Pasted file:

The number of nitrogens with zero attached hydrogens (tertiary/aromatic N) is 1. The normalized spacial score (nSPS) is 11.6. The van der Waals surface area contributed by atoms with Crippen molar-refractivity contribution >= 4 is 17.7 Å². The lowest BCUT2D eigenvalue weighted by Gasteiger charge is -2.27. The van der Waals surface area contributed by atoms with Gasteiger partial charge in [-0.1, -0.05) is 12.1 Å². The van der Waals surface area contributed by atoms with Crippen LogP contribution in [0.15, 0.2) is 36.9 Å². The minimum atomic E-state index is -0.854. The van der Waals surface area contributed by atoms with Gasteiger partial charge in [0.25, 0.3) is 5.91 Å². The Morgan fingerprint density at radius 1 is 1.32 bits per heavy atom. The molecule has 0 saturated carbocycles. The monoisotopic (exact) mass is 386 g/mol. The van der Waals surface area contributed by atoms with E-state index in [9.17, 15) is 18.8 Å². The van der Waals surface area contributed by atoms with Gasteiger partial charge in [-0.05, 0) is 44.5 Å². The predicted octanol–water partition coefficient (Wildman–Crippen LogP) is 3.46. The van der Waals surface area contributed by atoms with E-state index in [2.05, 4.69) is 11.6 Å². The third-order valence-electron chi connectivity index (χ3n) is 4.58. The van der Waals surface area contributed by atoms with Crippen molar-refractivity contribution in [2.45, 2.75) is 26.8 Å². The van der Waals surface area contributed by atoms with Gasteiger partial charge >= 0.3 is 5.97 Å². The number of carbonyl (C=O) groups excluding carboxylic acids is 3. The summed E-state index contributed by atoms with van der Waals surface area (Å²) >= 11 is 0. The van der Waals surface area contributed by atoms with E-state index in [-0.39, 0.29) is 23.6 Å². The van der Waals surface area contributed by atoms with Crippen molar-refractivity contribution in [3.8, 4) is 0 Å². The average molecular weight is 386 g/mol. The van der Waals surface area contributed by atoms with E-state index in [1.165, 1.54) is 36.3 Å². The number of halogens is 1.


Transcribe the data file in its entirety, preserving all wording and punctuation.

The number of nitrogens with zero attached hydrogens (tertiary/aromatic N) is 1. The normalized spacial score (nSPS) is 11.6. The van der Waals surface area contributed by atoms with Crippen molar-refractivity contribution >= 4 is 17.7 Å². The lowest BCUT2D eigenvalue weighted by Gasteiger charge is -2.27. The van der Waals surface area contributed by atoms with Gasteiger partial charge in [-0.1, -0.05) is 12.1 Å². The van der Waals surface area contributed by atoms with Crippen LogP contribution in [0.15, 0.2) is 36.9 Å². The minimum atomic E-state index is -0.854. The van der Waals surface area contributed by atoms with Gasteiger partial charge in [0.25, 0.3) is 5.91 Å². The Morgan fingerprint density at radius 1 is 1.32 bits per heavy atom. The molecule has 0 saturated carbocycles. The monoisotopic (exact) mass is 386 g/mol. The van der Waals surface area contributed by atoms with E-state index in [9.17, 15) is 18.8 Å². The van der Waals surface area contributed by atoms with Gasteiger partial charge in [-0.05, 0) is 44.5 Å². The predicted octanol–water partition coefficient (Wildman–Crippen LogP) is 3.46. The van der Waals surface area contributed by atoms with E-state index in [2.05, 4.69) is 11.6 Å². The third-order valence-electron chi connectivity index (χ3n) is 4.58. The van der Waals surface area contributed by atoms with Crippen molar-refractivity contribution in [2.45, 2.75) is 26.8 Å². The van der Waals surface area contributed by atoms with Gasteiger partial charge >= 0.3 is 5.97 Å². The number of carbonyl (C=O) groups excluding carboxylic acids is 3. The summed E-state index contributed by atoms with van der Waals surface area (Å²) >= 11 is 0. The van der Waals surface area contributed by atoms with E-state index in [-0.39, 0.29) is 23.6 Å². The van der Waals surface area contributed by atoms with Crippen molar-refractivity contribution in [3.8, 4) is 0 Å². The average molecular weight is 386 g/mol. The van der Waals surface area contributed by atoms with E-state index in [1.165, 1.54) is 36.3 Å². The number of halogens is 1.